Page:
I am a photographer, and not a horse-show judge nor a trainer. I can seldom pick a winner in most equestrian disciplines. However, at a jumper show, I do know the basic rules of faults, clear rounds and jump-offs. The winner is the rider with the fewest faults and the best time. Here, I rely on my experience and training in photography, and my own sense of style and timing to help me get the best photos I can. I also had John McCashin show me the finer points of what makes a good jumper photograph! I give 100 percent, I have a good time and I have fun. Yet in a sense I compete against myself.
But I digress . . .
On Saturday June 6, I saw a lot of “successful competition”, also “having a good time and having fun”, and “putting in 100 percent”. Then, towards the end of the day, there were four consecutive events where two young riders displayed all of the above, while they traded first and second places. Their riding styles were very different. One rode a tall horse with power and smooth control, while the other on a smaller mount had speed and agility, especially in the turns. Both showed unwavering focus, each giving 100 percent. They alternated wins, separated by fractions of a second until the final jump-off. Four jumping faults on the last fence gave the second rider the luxury of time knowing that a clear round would result in a win.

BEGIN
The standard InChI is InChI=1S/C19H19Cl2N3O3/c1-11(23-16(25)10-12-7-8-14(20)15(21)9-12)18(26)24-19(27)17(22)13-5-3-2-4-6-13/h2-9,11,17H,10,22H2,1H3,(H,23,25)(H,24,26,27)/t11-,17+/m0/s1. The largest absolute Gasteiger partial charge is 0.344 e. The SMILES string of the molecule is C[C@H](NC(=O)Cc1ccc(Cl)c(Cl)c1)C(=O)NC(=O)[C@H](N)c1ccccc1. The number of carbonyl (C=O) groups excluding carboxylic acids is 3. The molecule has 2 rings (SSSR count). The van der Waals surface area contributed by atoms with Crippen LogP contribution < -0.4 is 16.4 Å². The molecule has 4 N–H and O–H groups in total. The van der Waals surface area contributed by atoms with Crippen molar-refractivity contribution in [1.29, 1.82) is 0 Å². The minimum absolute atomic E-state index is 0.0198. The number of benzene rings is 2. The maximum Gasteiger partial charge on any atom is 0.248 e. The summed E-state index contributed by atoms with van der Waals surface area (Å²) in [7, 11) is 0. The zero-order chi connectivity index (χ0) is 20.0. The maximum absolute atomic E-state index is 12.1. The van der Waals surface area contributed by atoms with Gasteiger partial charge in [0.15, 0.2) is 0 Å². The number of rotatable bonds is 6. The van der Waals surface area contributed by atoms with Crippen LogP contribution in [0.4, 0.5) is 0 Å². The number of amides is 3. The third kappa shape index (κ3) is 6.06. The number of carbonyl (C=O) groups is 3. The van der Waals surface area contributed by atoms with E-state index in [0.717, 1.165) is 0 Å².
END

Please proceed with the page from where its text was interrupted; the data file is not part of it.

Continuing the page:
As a spectator I was inspired, as a photographer I was in awe.